Case Summary: 14-cv-01026-TSZ
Plaintiffs are eight immigrant children, ranging in age from ten to seventeen. The Government has begun proceedings to deport each of them; they will soon be called to appear before an Immigration Judge. In court, the Department of Homeland Security (“DHS”) will be represented by a trained lawyer who will argue for the child’s deportation. But no lawyer will stand with the child. Each will be required to respond to the charges against him or her, and, in theory, will be afforded an opportunity to make legal arguments and present evidence on his or her own behalf. But in reality those rights will be meaningless because children are not competent to exercise them. Each child has attempted to find representation through pro bono legal service providers, but none of them have found anyone with the resources to take on their cases. Absent this Court’s intervention, these children will be forced to defend themselves pro se under the immigration laws; a legal regime that, as the courts have recognized, rivals the Internal Revenue Code in its complexity.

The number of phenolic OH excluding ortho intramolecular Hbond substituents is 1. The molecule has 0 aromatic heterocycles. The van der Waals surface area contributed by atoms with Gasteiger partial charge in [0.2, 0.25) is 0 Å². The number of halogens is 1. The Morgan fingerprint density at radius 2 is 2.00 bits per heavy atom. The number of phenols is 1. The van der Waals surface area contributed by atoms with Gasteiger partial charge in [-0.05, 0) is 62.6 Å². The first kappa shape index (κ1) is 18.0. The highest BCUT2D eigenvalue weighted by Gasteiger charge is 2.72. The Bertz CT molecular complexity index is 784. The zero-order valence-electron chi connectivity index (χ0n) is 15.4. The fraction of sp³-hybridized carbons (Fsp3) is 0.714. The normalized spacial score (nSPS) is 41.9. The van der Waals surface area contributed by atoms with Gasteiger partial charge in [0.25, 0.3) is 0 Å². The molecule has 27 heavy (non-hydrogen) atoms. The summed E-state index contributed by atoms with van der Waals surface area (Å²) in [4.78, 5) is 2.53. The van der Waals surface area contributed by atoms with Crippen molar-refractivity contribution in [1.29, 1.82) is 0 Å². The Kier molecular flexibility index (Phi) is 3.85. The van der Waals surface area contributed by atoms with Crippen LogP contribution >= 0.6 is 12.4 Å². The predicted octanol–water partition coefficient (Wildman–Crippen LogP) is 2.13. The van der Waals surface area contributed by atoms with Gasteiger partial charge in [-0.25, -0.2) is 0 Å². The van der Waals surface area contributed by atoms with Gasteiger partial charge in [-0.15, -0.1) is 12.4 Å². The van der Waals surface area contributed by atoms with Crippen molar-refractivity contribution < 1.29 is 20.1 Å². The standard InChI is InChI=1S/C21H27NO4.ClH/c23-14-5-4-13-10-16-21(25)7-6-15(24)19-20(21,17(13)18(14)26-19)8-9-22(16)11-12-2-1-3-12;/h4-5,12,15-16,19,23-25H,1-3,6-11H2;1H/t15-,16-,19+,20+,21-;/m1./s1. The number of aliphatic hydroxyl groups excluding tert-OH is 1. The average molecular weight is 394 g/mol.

WHEREFORE, Plaintiffs respectfully request that the Court grant the following relief:
a. Certify a class pursuant to Federal Rule of Civil Procedure 23 in accordance with this Complaint’s allegations and the accompanying Motion for Class Certification;
b. Declare that the Defendants’ failure to ensure legal representation for Plaintiffs and the Plaintiff Class violates constitutional and statutory law, pursuant to the Court’s equitable powers and the Declaratory Judgment Act, 28 U.S.C. § 2201;
c. Issue an injunction directing Defendants to ensure that Plaintiffs and other members of the Plaintiff Class receive legal representation in their immigration proceedings;
d. Grant any other relief the Court deems just, equitable, and appropriate, including, but not limited to, fees under the Equal Access to Justice Act, and any other applicable statute or regulation.
Case highlights for this case are not yet available.
Case-related documents, including those referenced above, are available via the Public Access to Court Electronic Records (PACER) service. For more information, visit Pacer.gov.
Click to Play Video